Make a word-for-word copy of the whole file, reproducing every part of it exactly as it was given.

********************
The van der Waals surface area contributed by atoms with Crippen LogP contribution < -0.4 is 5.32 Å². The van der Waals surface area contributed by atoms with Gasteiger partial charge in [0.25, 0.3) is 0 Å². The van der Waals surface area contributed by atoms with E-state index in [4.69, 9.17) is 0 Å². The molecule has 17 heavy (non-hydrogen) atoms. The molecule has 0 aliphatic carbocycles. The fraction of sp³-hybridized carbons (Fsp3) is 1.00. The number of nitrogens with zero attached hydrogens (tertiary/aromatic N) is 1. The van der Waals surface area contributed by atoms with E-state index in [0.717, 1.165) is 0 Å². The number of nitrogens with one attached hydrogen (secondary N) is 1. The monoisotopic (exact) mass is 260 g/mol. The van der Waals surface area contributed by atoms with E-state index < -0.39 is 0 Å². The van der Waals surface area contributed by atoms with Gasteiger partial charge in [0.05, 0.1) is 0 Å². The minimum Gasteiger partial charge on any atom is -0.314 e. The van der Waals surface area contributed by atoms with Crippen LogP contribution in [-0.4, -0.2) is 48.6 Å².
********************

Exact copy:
The van der Waals surface area contributed by atoms with Crippen LogP contribution < -0.4 is 5.32 Å². The van der Waals surface area contributed by atoms with Gasteiger partial charge in [0.25, 0.3) is 0 Å². The van der Waals surface area contributed by atoms with E-state index in [4.69, 9.17) is 0 Å². The molecule has 17 heavy (non-hydrogen) atoms. The molecule has 0 aliphatic carbocycles. The fraction of sp³-hybridized carbons (Fsp3) is 1.00. The number of nitrogens with zero attached hydrogens (tertiary/aromatic N) is 1. The van der Waals surface area contributed by atoms with E-state index in [0.717, 1.165) is 0 Å². The number of nitrogens with one attached hydrogen (secondary N) is 1. The monoisotopic (exact) mass is 260 g/mol. The van der Waals surface area contributed by atoms with E-state index < -0.39 is 0 Å². The van der Waals surface area contributed by atoms with Gasteiger partial charge in [0.05, 0.1) is 0 Å². The minimum Gasteiger partial charge on any atom is -0.314 e. The van der Waals surface area contributed by atoms with Crippen LogP contribution in [-0.4, -0.2) is 48.6 Å².